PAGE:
Construction is one of the world’s oldest and most lucrative industries. As long as society keeps evolving, there will always be a need for newer, better, more efficient buildings.
With that said, the ongoing demand can make it easy to cut corners and just “get it done.” Not only will this reduce the quality of work, but it will severely jeopardize the safety of the workers, materials, and investment. To help avoid this scenario and guarantee that everything is on the up-and-up, keep reading for 5 key factors in ensuring safety in industrial construction sites.
Make Sure the Site Is Properly Prepared
Preparation is the key to success in guaranteeing job site safety. There is simply no way to jump in head first and avoid major risk.
Some key preparation steps to take at the job site include:
- Clear the area of any debris, timber, or anything else that may create a fire or safety hazard
- Establish optimal drainage to prevent flood damage
- Have a strong infrastructure of access roads to keep traffic moving efficiently and along safe paths
- Secure the boundaries with fences and credentialed access to keep pedestrians out of the area
- Hang adequate signage throughout the site so that workers know the quickest escape routes and any hazardous areas
These are just a few of the ideas that are critical to job site preparation. When going through the preparation process, it is beneficial to work with a professional site inspector to help identify potential issues that escape the untrained eye.
Conduct a Thorough Risk Assessment
A risk assessment is critical prior to starting any type of industrial construction project.
What is a risk assessment?
Basically, it involves looking at anything and everything that could possibly go wrong and having a contingency plan in place in case it does. It prevents stakeholders from being caught unprepared by unexpected events and helps protect the safety of the workers, project, and budget. Some points to consider when performing a risk assessment for an industrial construction site include:
- Availability of labor
- Worker health and wellness
- Micro and macro weather trends
- Proposed speed of the project
It is also important to remember that risk assessment may need to be even more comprehensive when restoring or rehabilitating old buildings. Many projects are updating existing structures with new windows or the best insulation for exterior walls to get inefficient buildings up to modern standards. However, don’t just assume that other components of the building are in good enough condition to withstand adjacent renovation. Therefore, be meticulous with the budgeting for these types of projects, as uncovering underlying issues once work begins is an expensive proposition.
Establish a Culture of Safety on the Job Site
It is easy to cut corners in the name of saving time and money.
Maybe it's a failure to put on the necessary PPE because a task is a “quick fix.”
Or perhaps it’s leaving materials laying out overnight because work commences early the next morning.
It could also be something like putting down roofing tile before all b decking is implemented. What is n decking? It is a type of structural roof support that helps transfer vertical loads horizontally to the building’s frame, allowing the roof to accommodate more weight and increased foot traffic.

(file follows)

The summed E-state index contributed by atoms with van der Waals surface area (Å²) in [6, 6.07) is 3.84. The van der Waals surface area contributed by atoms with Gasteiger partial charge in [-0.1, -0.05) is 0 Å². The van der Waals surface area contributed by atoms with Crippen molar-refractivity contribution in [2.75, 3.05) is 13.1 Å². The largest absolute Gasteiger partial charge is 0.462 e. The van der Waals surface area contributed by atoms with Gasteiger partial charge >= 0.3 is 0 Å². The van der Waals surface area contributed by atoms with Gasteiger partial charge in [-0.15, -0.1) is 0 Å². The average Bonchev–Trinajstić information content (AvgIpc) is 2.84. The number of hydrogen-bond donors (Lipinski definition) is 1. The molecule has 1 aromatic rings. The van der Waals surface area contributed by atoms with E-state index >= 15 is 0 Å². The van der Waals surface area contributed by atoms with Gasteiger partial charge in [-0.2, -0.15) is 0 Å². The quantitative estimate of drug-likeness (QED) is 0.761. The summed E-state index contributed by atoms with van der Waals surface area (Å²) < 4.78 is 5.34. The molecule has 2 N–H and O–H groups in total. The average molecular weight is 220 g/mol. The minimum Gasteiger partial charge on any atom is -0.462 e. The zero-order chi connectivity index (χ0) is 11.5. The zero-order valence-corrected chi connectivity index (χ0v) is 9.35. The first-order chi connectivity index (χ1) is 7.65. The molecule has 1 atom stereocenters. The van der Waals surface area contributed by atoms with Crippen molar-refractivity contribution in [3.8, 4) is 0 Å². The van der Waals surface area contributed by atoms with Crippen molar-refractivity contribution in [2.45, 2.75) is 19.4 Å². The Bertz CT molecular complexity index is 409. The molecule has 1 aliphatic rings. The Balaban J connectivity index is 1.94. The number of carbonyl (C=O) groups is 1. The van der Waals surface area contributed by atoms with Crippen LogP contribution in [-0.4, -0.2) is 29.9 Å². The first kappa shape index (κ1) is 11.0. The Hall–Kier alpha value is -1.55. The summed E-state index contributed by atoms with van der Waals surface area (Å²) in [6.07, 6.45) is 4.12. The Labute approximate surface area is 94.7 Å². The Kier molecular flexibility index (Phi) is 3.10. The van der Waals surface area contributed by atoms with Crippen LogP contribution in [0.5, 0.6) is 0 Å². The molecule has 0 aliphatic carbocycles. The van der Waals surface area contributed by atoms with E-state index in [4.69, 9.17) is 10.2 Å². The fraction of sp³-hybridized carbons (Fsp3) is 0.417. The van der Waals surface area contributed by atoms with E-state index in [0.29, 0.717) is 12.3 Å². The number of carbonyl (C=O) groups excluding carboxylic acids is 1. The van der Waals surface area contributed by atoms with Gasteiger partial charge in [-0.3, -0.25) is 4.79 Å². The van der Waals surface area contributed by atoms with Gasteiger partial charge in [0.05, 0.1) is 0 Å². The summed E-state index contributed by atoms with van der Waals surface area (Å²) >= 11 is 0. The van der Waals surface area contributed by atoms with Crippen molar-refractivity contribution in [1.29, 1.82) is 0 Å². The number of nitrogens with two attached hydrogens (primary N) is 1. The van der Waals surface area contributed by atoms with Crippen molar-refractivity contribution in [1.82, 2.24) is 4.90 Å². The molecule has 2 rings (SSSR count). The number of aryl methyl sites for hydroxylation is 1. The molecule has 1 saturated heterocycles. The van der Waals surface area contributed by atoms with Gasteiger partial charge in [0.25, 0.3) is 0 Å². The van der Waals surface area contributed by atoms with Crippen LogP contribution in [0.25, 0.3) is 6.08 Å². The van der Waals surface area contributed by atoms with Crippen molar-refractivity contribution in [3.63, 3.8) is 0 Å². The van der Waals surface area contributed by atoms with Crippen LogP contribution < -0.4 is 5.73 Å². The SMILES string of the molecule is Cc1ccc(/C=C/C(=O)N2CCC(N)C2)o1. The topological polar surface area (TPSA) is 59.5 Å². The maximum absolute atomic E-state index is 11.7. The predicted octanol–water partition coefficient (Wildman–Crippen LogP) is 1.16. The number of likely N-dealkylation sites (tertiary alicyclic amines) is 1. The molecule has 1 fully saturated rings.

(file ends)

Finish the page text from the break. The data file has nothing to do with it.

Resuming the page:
While 99% of projects may take these kinds of shortcuts and end up being fine, it is that unexpected disaster that can create irreparable injury (or worse) and litigation that puts firms out of business.
Therefore, take steps to establish a culture of safety at every project site. Invest in education and ongoing training to ensure that all agents understand the expectation. As a major stakeholder, lead by example and demonstrate a willingness to prioritize safety in all of the seemingly minor details.
Prioritize Air Quality
The construction industry has always been a little ahead of the rest of the economy in terms of air quality awareness, providing workers with masks, ventilators, and other types of PPE to ensure that they are not inhaling toxic chemicals.
However, in the wake of the COVID-19 pandemic, understand that air quality is under the microscope like never before.
Make sure that air scrubs are placed throughout the construction site to reduce the amount of toxicity in the work environment. Provide clear paths to exterior spaces to allow workers easy access to a dose of fresh air. If this is not possible, and the construction is taking place underground or in some other type of poorly ventilated area, install backdraft dampers to the ductwork to ensure the one-way flow of conditioned air.
Select the Highest Quality Materials
It may not seem like building materials themselves can promote safety, but there are actually a number of ways in which they can do so. A few ways include:
- Ease of installation allows for a more controlled process that reduces wear and tear on workers’ bodies
- Reduced risk of natural disaster, such as through fire resistant roofing or impact resistant siding
- Less likelihood of malfunction or defect that could cause an acute injury to workers
- Some innovative materials are designed specifically for reduced injury risk, such as non-slip flooring products and hog-wire deck railing
It is also important to keep budget risk in mind when choosing materials. Going with bargain-basement options may reduce the upfront cost, but it increases the likelihood of costly rework scenarios, so keep a big-picture view in mind.
Get Started Today On Making the Construction Site Safer
Ensuring optimal safety at the industrial construction site is critical for protecting workers and resources.